However, we must tell the Canadian public and members of the House that there is a Youth Criminal Justice Act. Before that there was the Young Offenders Act and prior to that the Juvenile Delinquents Act. For some time now, I believe 50 years, the Parliament of Canada and the courts interpreting Parliament's intention have recognized that there ought to be a different system for youth offenders.
It troubles me when I hear speaker after speaker, headline after headline, news release after news release and the two minute sound bites of Mike Duffy Live talk about youth criminal justice with the same language and in the same terms as adult justice.
That is not to suggest that we are sitting here as a party and as parliamentarians not concerned with public safety, not concerned with turning our youth into productive members of society. It is to say that as a statement of first principle, and I wish I had heard it from the Minister of Justice yesterday or any of the speakers who I listened to from the government side, I wish I had heard that there was a separate regime for the youth of this country for the different considerations because that is the fact.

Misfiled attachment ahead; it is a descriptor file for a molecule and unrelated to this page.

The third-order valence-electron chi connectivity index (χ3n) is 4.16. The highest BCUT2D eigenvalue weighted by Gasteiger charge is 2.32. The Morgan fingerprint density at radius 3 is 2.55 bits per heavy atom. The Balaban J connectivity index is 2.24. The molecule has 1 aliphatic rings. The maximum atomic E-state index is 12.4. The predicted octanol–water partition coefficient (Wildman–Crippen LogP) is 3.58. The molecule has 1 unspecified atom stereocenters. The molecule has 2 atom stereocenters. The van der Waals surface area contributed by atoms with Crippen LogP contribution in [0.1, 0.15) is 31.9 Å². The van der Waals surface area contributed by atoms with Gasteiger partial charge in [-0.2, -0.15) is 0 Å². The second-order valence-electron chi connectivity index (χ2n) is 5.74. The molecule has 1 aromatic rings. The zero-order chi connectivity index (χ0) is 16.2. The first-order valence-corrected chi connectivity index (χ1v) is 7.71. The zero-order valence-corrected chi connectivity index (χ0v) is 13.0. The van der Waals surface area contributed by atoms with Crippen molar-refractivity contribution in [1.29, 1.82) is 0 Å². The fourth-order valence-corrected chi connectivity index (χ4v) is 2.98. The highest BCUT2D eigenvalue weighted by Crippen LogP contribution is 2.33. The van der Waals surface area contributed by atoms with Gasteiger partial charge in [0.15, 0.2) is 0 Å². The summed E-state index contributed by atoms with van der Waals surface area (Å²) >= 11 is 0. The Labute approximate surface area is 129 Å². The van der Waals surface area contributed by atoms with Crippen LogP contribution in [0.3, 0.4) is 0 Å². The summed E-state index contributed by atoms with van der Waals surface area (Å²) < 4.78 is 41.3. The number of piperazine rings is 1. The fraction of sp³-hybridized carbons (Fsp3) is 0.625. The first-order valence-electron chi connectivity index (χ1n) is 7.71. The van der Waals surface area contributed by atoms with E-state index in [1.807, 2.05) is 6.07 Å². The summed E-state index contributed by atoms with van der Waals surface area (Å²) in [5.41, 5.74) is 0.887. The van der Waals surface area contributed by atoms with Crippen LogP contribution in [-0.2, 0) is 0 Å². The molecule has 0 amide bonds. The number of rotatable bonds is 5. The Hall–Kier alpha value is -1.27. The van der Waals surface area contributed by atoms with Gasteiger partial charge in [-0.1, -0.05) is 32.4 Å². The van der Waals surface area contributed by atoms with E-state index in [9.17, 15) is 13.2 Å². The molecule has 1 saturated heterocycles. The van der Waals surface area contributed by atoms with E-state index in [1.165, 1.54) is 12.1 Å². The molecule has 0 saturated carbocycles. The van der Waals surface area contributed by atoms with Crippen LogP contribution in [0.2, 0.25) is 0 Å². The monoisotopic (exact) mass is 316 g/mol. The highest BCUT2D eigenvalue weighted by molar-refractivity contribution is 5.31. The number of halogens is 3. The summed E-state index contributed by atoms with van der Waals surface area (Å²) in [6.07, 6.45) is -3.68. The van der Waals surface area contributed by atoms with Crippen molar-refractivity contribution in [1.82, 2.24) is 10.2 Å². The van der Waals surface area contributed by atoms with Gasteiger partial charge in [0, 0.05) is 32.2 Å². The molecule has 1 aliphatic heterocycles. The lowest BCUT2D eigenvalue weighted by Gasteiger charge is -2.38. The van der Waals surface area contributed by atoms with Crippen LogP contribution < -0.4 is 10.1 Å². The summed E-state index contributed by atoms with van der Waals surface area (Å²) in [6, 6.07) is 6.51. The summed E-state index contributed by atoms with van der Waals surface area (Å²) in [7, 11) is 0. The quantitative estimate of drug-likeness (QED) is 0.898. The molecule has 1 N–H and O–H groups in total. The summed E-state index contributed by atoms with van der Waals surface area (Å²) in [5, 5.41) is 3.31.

I am concerned when I hear what members like the member for Kitchener—Conestoga said. I will get back to my student metaphor. I never taught anything but I have written a number of tests. One cannot simply write the first page of a test, the first paragraph or the first 10 questions and do well. One has to go to the finish line and get the B or B+ that all parliamentarians probably got in school or as good as one can get.
It seems, however, that the government and its members strive for the peaks of mediocrity and try to get a C or C-. However, they do start off good sometimes. The member for Kitchener—Conestoga started off talking about a head start program and prevention. If I had ever been a teacher, I would have thought that this was starting off well and that it would be a good result for that parliamentarian.